The Prepared Montessori Environment

“The first aim of the prepared environment is, as far as it is possible, to render the growing child independent of the adult.”
Maria Montessori, The Secret of Childhood

The prepared environment is one of the three essential ingredients in the “recipe” for a successful Montessori program, along with the trained adult and the mixed-age community of children. A good way to look at it is as an equilateral triangle, with each aspect having equal importance. Without the three-year mixed-age group of children, the opportunity for peer-to-peer learning, modeling, and nurturing is greatly diminished. The beautifully prepared environment provides developmentally appropriate and enticing activities and materials, without which independent activity and self-direction would be less likely to occur. And the Montessori-trained adult prepares the environment, links each child to the activities to support their individual growth and development, and observes the group and the individuals to determine what to present next, how, and when.

What, then, are the physical hallmarks of a prepared environment?

  • Beauty, tranquility, non-cluttered, filled with natural light, art, plants, and animals and ideally with an extension to the outdoors
  • Child-sized furnishings and a variety of individual (non-assigned) work spaces to allow for the children’s freedom of movement and activity: tables, chairs, floor tables, and rugs/mats to define a child’s work space and to promote individual and group activity
  • A full set of Montessori curriculum materials, fully accessible to the children. The materials themselves are arranged not only by curriculum area, but in a logical progression on the shelves. When children have had a presentation on a material or activity, and it is available on the shelf, they are free to choose it, work with it as long as they like, and return it to the shelf for the next child
  • Reality-based materials made of wood, glass, porcelain, natural fibers, etc. that reflect the material culture the children live in. For instance, any properly prepared Primary classroom for children 2 ½ – 6 years old will contain the standard materials in all areas of the curriculum (materials like the Bead Cabinet, the Metal Insets, the Puzzle Maps, et al), but the furnishings, books, and Practical Life activities will likely be very different depending upon the region, climate, language, and culture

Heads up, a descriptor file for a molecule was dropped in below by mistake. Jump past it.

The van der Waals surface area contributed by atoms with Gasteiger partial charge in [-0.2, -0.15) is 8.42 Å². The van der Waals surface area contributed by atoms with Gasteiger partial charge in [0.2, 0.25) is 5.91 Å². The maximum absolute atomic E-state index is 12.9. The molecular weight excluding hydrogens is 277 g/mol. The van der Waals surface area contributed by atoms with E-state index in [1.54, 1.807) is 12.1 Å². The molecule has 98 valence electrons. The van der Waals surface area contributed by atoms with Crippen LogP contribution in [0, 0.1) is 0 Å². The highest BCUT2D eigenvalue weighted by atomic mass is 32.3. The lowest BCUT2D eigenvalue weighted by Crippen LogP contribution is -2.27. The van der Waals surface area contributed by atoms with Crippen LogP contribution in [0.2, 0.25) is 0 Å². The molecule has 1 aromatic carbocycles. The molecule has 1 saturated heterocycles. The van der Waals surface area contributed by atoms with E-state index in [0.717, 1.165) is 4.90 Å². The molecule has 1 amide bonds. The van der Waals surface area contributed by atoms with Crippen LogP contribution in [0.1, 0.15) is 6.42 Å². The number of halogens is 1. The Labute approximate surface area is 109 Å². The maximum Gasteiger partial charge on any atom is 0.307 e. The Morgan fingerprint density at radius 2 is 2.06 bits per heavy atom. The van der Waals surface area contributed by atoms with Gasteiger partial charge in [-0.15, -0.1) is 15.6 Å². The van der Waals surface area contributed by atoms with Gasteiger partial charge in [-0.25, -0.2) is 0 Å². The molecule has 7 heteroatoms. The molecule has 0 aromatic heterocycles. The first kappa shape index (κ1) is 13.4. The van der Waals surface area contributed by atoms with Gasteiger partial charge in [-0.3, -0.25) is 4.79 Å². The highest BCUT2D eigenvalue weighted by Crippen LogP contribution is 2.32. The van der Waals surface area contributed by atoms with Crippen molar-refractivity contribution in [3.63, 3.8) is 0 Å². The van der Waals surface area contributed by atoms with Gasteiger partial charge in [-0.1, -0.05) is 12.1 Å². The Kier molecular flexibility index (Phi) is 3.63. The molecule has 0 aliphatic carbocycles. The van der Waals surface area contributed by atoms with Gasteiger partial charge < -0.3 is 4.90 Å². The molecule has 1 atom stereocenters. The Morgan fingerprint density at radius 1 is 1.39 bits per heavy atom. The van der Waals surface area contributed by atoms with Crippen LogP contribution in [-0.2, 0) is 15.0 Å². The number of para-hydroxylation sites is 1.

• A place for each child to store their personal belongings, and the means to care for their physical needs

What are the psychological aspects of the prepared environment?

  • The physical order present in the classroom (the arrangement of the furnishings, the self-contained, logical arrangement of materials both on the shelves and in the room, the cycle of choosing/doing/putting away, and consistent routines and expectations) all support the growing mental order of the child, allowing her to make sense of her world
  • The freedom of movement, for social interaction, and for exploration leads ultimately to the greater freedom: freedom of choice
  • Natural and logical limits, logical consequences, “friendliness with error”, and kind, fair, non-punitive discipline leads to psychological safety – for “to let the child do as he likes when he has not yet developed any powers of control is to betray the idea of freedom.” (Dr. Montessori)

Lastly, another great quote from Dr. Montessori: “The greatest sign of success for a teacher is to be able to say, ‘The children are now working as if I did not exist.’” (The Absorbent Mind). This simultaneously acknowledges the guide’s essential role in knowing how to prepare the environment and when to connect each child to specific activities and materials, and then when to recede and let the child develop and grow through her or his own independent activity within the environment.toddler pic

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